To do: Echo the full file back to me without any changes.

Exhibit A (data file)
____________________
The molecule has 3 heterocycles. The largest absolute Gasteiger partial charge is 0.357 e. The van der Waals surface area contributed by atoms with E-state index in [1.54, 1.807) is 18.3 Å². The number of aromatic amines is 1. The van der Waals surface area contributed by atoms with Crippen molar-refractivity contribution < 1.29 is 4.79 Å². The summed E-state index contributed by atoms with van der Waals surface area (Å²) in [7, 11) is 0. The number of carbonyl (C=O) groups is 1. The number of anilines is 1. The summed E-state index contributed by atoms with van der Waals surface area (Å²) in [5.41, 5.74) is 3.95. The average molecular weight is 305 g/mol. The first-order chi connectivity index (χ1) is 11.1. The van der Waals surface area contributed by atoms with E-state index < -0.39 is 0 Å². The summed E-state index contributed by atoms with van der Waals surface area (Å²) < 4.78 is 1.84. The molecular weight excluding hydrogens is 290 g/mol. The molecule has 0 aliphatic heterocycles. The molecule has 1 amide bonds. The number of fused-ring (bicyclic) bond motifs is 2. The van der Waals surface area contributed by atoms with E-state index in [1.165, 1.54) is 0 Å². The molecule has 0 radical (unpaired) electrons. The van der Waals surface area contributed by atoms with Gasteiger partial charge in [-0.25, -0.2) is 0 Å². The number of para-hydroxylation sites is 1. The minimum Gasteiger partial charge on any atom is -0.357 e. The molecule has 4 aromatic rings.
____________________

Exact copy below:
The molecule has 3 heterocycles. The largest absolute Gasteiger partial charge is 0.357 e. The van der Waals surface area contributed by atoms with E-state index in [1.54, 1.807) is 18.3 Å². The number of aromatic amines is 1. The van der Waals surface area contributed by atoms with Crippen molar-refractivity contribution < 1.29 is 4.79 Å². The summed E-state index contributed by atoms with van der Waals surface area (Å²) in [7, 11) is 0. The number of carbonyl (C=O) groups is 1. The number of anilines is 1. The summed E-state index contributed by atoms with van der Waals surface area (Å²) in [5.41, 5.74) is 3.95. The average molecular weight is 305 g/mol. The first-order chi connectivity index (χ1) is 11.1. The van der Waals surface area contributed by atoms with E-state index < -0.39 is 0 Å². The summed E-state index contributed by atoms with van der Waals surface area (Å²) < 4.78 is 1.84. The molecular weight excluding hydrogens is 290 g/mol. The molecule has 0 aliphatic heterocycles. The molecule has 1 amide bonds. The number of fused-ring (bicyclic) bond motifs is 2. The van der Waals surface area contributed by atoms with E-state index in [1.165, 1.54) is 0 Å². The molecule has 0 radical (unpaired) electrons. The van der Waals surface area contributed by atoms with Gasteiger partial charge in [-0.25, -0.2) is 0 Å². The number of para-hydroxylation sites is 1. The minimum Gasteiger partial charge on any atom is -0.357 e. The molecule has 4 aromatic rings.